over 4 years ago



Raise your hand if you have enabled display of all e-mail contents in your e-mail program.

If you didn't, all you see from any of these e-mails is broken image-boxes, and your e-mail program will strongly advice against downloading the rest of the message.

If you did, report yourself to the IT Security for a corrective course on personal data security.

over 4 years ago

Pete Austin

Pete Austin, Founder and Author at Fresh Relevance

over 4 years ago

Pete Austin

Pete Austin, Founder and Author at Fresh Relevance

@TN Google recently enabled display of all e-mail contents, following the lead of Apple who already did that by default. I expect other email clients to fall into line, to remain competitive, so it's fair enough for email marketers to assume that most people will see their images.

over 4 years ago


Simon Kenworthy, Digital Marketing Consultant at

@TN all the examples shown clearly have a high level of plain text in them so the email makes sense with images turned off. The author even makes a point in the Twitter example of pointing out the anchored text link for the infographic, enabling a viewer without images switched on not to miss out.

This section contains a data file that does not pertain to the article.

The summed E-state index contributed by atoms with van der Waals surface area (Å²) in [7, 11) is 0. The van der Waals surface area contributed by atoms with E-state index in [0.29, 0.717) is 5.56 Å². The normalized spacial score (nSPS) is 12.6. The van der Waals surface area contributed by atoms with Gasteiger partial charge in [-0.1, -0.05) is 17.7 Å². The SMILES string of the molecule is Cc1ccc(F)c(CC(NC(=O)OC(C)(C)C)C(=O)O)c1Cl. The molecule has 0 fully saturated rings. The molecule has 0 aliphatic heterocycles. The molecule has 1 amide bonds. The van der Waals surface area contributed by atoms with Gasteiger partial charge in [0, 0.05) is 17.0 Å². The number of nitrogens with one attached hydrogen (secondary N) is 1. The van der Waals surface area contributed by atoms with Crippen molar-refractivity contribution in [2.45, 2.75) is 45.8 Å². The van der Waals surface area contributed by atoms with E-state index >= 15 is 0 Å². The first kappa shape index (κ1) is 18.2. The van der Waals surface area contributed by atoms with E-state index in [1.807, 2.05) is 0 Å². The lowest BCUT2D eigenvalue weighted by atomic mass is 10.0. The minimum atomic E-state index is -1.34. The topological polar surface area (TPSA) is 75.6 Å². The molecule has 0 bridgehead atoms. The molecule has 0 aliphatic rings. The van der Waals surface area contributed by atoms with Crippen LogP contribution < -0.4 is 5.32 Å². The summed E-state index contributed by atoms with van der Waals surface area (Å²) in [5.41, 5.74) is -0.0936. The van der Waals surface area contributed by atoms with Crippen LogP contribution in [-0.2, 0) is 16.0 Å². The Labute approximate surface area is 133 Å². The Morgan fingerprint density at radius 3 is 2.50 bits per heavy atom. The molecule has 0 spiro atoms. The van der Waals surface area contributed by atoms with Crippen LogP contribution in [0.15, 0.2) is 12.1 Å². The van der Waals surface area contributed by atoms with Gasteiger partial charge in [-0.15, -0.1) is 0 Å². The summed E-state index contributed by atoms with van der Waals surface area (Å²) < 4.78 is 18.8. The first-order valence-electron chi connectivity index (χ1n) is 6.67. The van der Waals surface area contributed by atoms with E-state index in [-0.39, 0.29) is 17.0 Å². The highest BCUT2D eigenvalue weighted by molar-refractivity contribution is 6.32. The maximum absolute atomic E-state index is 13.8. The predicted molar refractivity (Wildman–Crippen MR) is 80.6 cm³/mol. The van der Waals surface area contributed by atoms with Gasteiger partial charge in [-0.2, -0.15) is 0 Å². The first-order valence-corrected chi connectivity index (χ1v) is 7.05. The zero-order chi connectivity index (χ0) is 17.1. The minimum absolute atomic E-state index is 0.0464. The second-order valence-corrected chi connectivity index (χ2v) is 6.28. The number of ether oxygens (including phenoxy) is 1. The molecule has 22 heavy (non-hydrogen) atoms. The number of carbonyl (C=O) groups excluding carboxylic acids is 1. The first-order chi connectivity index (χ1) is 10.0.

over 4 years ago


Pauline Sonmereyn

The Young Vic email is a nice one, but I think this kind of email is pretty standard for performing arts venue: the Royal Opera House emails you one week in advance of the show you are attending. In the last email they sent me they even included some travel information about the Covent Garden tube station which is currently partially closed - which I found very useful.

over 4 years ago

Ben Davis

Ben Davis, Editor at EconsultancyStaff


Yes, I think many are better at using their database. But, there are also many that aren't doing this. Last time I visited the National Theatre I wasn't updated. I guess even these simple bits of automation are only just becoming de rigueur and indeed useful.

over 4 years ago

Evans Akanno

Evans Akanno, Founder at Cregital Design Agency

Very insightful. A none-salesy subject is really key in gaining high open rates.
We have designed an infographic for Ecommerce Email Design -

over 2 years ago